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Russia October 12, 2007
Ukraine: Why Yulia Tymoshenko Is A Political Zero
The politics of the eternal return By Kirill Pankratov Browse author
Page 2 of 3

The economy has been growing pretty swimmingly lately. It came to an abrupt halt in the months after the "Orange Revolution" (under Yulia Tymoshenko's dubious experiments), but then recovered, buoyed by the Russian boom nextdoor, with similar growth patterns occurring in much of the post-Soviet space: mobile phones, retail, car ownership, and now exploding real estate construction. Detractors might say that for a few years before 2005 Ukraine's economy grew at a 9-10% annual pace, while after the Orange Revolution it dropped to about 5%, below Russia's consistent 7% rate. Ironically, Ukraine's trade with Russia is higher today than before the pro-Western "Orange Revolution."

All of Ukraine's recent elections have been close and indecisive. Last Sunday's are no exception. As expected, the Party of Regions finished first, with about 34.5% votes. The biggest surprise was the strong showing of the Yulia Tymoshenko's BYT party, slightly short of 31%. But the biggest loser was President Yushchenko himself, with about 14%. The "Orange" camp overall gained ground slightly over 2006 elections, but now Yushchenko is a weak partner in a possible coalition with Tymoshenko. In fact, Yushchenko very likely dreads going into a coalition with Tymoschenko, as he had a bitter fallout with her in 2005. There were credible rumors that he'd rather make a "grand coalition" with Yanukovich – that would have made Ukrainian politics more predictable at least. But Yulia again spoiled the party for everybody else.

Tymoshenko is considered "pro-Western" and a "reformer" in the American and European media. But what she really is an uber-populist. She promises everything to everybody. It is utterly pointless to search for consistency, logic or credible figures in her "program." This is true to some extent for all politicians, but not to such wild extent as with her. The last time such runaway populism was a serious force in Russian politics was in the early 90's, but in Ukraine apparently such populist scamjobs still work. And now Ukraine is about to step on the Tymoshenko rake for a second time.

If Yulia becomes Ukraine's PM, relations with Russia will be difficult for sure. Last May she published an article in Foreign Affairs magazine entitled "Containing Russia" in which she essentially offered her services (in case she'd return to power) as a buffer against Russian "encroachment" into Europe. For Tymoshenko herself this probably meant nothing. During her political career (as well as in the latest campaign) she has tried to approach the Russian leadership offering to be the protector of Russian economic interests in Ukraine. Still, her article was very depressing, but not because it was anti-Russian. It was full of all standard cliches of currently-fashionable American think-tank jargon. There wasn't a single phrase in her article that didn't look like it hadn't been copied and pasted from a report from the Hoover Institute or some other neocon lair. Tymoshenko wasn't the real author of the article, of course; it was reportedly written by her advisor, Dmitry Vydrin. He was associated with Grigory Yavlinsky's Yabloko party in Russia in the early 90's. But I'd doubt anyone in Russia could work with Tymoshenko now. After that article, Moscow's power elite could only regard Yulia Tymoshenko as just another Ukrainian whore working a tochka on Leningradskoe shosse.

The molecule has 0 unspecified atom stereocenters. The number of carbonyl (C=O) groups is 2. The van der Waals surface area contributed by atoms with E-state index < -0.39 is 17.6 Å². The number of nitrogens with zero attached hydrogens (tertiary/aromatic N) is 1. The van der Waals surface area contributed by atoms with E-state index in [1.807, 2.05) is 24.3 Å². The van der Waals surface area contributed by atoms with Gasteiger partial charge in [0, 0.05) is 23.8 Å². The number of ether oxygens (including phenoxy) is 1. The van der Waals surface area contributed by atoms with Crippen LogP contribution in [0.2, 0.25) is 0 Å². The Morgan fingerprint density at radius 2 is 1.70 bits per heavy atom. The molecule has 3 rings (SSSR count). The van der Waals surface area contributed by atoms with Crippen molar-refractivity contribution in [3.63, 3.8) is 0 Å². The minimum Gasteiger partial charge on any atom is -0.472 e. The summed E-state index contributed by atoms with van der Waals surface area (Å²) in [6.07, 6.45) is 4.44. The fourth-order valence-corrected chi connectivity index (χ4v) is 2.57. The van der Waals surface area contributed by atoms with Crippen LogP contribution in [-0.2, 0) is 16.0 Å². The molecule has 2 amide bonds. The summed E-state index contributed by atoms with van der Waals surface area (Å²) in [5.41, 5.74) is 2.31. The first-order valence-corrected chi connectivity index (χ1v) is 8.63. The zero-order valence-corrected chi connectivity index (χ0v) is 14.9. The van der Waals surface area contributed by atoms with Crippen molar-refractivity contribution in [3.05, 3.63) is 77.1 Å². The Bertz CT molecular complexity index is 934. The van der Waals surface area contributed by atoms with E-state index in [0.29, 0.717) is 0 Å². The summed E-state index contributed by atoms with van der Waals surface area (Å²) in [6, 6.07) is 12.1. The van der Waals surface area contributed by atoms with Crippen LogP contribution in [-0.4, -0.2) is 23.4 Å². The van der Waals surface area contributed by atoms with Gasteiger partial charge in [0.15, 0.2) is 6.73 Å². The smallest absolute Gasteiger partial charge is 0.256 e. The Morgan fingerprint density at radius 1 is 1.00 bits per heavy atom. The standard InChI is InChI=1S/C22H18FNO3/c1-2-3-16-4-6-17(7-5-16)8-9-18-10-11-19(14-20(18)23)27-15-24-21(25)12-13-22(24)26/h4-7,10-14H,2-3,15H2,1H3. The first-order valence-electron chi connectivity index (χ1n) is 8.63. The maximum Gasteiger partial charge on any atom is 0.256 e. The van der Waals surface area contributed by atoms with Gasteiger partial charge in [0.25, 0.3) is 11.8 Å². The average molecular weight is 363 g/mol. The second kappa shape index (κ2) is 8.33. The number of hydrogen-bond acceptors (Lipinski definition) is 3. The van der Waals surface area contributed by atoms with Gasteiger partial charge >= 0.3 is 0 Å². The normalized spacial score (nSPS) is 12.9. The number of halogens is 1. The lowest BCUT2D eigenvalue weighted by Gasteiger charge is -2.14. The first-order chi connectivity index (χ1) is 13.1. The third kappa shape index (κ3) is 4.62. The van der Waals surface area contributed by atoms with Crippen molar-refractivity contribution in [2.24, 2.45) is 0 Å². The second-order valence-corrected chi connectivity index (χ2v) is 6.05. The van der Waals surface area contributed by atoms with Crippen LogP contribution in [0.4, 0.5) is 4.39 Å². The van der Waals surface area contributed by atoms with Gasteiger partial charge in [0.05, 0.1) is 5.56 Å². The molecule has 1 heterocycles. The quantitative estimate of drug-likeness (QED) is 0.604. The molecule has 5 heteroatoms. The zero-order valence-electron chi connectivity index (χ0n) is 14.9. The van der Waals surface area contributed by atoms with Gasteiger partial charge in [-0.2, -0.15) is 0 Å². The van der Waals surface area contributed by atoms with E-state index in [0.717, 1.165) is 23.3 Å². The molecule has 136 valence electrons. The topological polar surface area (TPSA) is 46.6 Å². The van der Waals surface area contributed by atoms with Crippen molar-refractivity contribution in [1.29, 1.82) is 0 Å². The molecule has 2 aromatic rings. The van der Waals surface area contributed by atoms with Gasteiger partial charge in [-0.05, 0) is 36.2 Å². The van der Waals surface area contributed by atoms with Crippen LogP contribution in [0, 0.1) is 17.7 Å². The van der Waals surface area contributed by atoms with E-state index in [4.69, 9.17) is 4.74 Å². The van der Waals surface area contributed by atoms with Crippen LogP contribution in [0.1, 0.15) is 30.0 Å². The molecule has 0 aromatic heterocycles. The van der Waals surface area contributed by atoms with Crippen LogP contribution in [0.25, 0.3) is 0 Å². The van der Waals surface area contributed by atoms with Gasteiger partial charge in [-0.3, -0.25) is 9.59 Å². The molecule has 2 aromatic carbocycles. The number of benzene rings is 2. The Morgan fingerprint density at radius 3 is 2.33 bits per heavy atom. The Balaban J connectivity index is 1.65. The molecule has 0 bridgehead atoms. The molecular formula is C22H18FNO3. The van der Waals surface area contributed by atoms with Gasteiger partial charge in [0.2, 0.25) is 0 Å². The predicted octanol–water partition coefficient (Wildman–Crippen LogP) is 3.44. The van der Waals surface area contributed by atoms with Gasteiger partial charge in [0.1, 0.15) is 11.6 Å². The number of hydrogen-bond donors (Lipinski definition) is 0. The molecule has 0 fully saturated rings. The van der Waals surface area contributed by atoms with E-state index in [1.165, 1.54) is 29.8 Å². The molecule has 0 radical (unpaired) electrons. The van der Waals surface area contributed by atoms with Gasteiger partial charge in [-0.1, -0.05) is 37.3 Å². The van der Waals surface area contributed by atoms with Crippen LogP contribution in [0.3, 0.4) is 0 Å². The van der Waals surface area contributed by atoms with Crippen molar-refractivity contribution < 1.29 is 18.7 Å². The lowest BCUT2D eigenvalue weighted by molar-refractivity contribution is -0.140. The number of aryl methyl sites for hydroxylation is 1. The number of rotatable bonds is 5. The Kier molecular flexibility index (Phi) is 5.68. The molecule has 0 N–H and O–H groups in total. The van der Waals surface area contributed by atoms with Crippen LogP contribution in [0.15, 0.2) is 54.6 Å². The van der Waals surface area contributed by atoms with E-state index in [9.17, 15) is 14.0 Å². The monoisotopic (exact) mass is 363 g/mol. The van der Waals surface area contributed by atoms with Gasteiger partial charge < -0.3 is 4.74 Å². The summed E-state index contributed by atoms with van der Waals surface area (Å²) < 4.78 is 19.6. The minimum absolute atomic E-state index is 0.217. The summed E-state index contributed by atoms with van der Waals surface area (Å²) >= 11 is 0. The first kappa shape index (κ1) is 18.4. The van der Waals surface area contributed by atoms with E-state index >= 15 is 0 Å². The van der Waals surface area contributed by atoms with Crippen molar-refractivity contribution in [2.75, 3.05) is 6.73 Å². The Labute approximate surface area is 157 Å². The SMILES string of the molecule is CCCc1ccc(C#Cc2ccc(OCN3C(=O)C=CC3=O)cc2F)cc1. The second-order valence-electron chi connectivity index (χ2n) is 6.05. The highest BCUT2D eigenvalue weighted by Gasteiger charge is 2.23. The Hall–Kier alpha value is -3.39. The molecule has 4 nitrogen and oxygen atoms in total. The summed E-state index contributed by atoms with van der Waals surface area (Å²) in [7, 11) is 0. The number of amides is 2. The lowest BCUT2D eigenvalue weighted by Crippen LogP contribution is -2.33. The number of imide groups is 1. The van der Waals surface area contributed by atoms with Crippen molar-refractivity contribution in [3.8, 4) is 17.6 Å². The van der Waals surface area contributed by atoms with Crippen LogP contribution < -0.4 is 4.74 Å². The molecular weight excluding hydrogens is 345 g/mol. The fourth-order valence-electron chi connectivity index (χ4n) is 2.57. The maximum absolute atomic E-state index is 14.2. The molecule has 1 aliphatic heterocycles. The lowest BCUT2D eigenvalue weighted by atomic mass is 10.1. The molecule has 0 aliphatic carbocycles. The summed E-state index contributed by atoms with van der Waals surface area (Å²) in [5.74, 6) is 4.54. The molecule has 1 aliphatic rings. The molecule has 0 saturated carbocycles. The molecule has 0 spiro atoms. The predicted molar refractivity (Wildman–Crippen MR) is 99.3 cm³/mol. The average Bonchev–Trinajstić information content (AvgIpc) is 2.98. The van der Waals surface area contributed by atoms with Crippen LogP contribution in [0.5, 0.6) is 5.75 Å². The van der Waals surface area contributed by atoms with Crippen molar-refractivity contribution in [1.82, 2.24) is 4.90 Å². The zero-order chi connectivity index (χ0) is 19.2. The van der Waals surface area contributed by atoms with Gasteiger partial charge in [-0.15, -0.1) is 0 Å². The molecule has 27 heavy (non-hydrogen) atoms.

But the Russian political class is, in general, tired of this Ukrainian political circus, as well as all the similar circuses in the larger post-Soviet area. Ukraine's last election campaign, in stark contrast to presidential election of 2004, was observed with mild amusement by Moscow's chattering classes. Back in 2004 many key Russians rather clumsily interfered in the presidential elections, trying to support Yanukovich's candidacy. Today the general feeling in Moscow is "go to hell--sort out your own mess." You can see Moscow's lack of interest in the decision to charge all of its neighbors the same price for Russian gas, whether for unpredictable Ukraine or seemingly loyal Belarus, hostile Georgia or friendly Armenia. For better of worse, Russia feels it is better associated with global structures and definitions such as the "energy superpower," the G-8, the BRIC leading emerging market countries, or the Shanghai Cooperation Organization, rather than being a guardian of the squabbling post-soviet space

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